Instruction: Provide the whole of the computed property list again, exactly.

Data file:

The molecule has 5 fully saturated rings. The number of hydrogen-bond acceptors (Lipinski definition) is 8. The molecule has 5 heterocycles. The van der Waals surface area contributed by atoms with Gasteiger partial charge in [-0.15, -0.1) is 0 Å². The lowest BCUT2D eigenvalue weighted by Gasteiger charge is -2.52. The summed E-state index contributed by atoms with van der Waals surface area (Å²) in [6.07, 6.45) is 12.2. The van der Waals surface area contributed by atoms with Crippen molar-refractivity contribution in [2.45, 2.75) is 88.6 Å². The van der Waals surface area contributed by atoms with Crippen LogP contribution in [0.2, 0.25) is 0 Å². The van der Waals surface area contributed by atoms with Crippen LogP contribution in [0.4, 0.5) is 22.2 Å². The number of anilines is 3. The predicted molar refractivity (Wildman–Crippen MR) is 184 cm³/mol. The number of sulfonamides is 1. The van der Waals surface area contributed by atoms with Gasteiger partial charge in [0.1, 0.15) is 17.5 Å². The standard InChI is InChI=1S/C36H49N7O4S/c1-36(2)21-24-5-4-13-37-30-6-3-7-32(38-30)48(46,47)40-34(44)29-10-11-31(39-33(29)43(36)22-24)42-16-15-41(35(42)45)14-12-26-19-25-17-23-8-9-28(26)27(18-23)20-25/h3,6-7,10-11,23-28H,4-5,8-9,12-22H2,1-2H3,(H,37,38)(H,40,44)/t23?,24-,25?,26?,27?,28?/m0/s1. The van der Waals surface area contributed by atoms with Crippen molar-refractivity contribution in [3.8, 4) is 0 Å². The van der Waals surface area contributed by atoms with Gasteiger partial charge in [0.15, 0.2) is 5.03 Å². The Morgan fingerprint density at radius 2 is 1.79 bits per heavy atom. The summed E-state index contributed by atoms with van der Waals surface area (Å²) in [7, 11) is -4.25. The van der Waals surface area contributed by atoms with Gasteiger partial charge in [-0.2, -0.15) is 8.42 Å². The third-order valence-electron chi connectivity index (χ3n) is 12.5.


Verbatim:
The molecule has 5 fully saturated rings. The number of hydrogen-bond acceptors (Lipinski definition) is 8. The molecule has 5 heterocycles. The van der Waals surface area contributed by atoms with Gasteiger partial charge in [-0.15, -0.1) is 0 Å². The lowest BCUT2D eigenvalue weighted by Gasteiger charge is -2.52. The summed E-state index contributed by atoms with van der Waals surface area (Å²) in [6.07, 6.45) is 12.2. The van der Waals surface area contributed by atoms with Crippen molar-refractivity contribution in [2.45, 2.75) is 88.6 Å². The van der Waals surface area contributed by atoms with Crippen LogP contribution in [0.2, 0.25) is 0 Å². The van der Waals surface area contributed by atoms with Crippen LogP contribution in [0.4, 0.5) is 22.2 Å². The number of anilines is 3. The predicted molar refractivity (Wildman–Crippen MR) is 184 cm³/mol. The number of sulfonamides is 1. The van der Waals surface area contributed by atoms with Gasteiger partial charge in [0.1, 0.15) is 17.5 Å². The standard InChI is InChI=1S/C36H49N7O4S/c1-36(2)21-24-5-4-13-37-30-6-3-7-32(38-30)48(46,47)40-34(44)29-10-11-31(39-33(29)43(36)22-24)42-16-15-41(35(42)45)14-12-26-19-25-17-23-8-9-28(26)27(18-23)20-25/h3,6-7,10-11,23-28H,4-5,8-9,12-22H2,1-2H3,(H,37,38)(H,40,44)/t23?,24-,25?,26?,27?,28?/m0/s1. The van der Waals surface area contributed by atoms with Crippen molar-refractivity contribution in [3.8, 4) is 0 Å². The van der Waals surface area contributed by atoms with Gasteiger partial charge in [0.15, 0.2) is 5.03 Å². The Morgan fingerprint density at radius 2 is 1.79 bits per heavy atom. The summed E-state index contributed by atoms with van der Waals surface area (Å²) in [7, 11) is -4.25. The van der Waals surface area contributed by atoms with Gasteiger partial charge in [-0.2, -0.15) is 8.42 Å². The third-order valence-electron chi connectivity index (χ3n) is 12.5.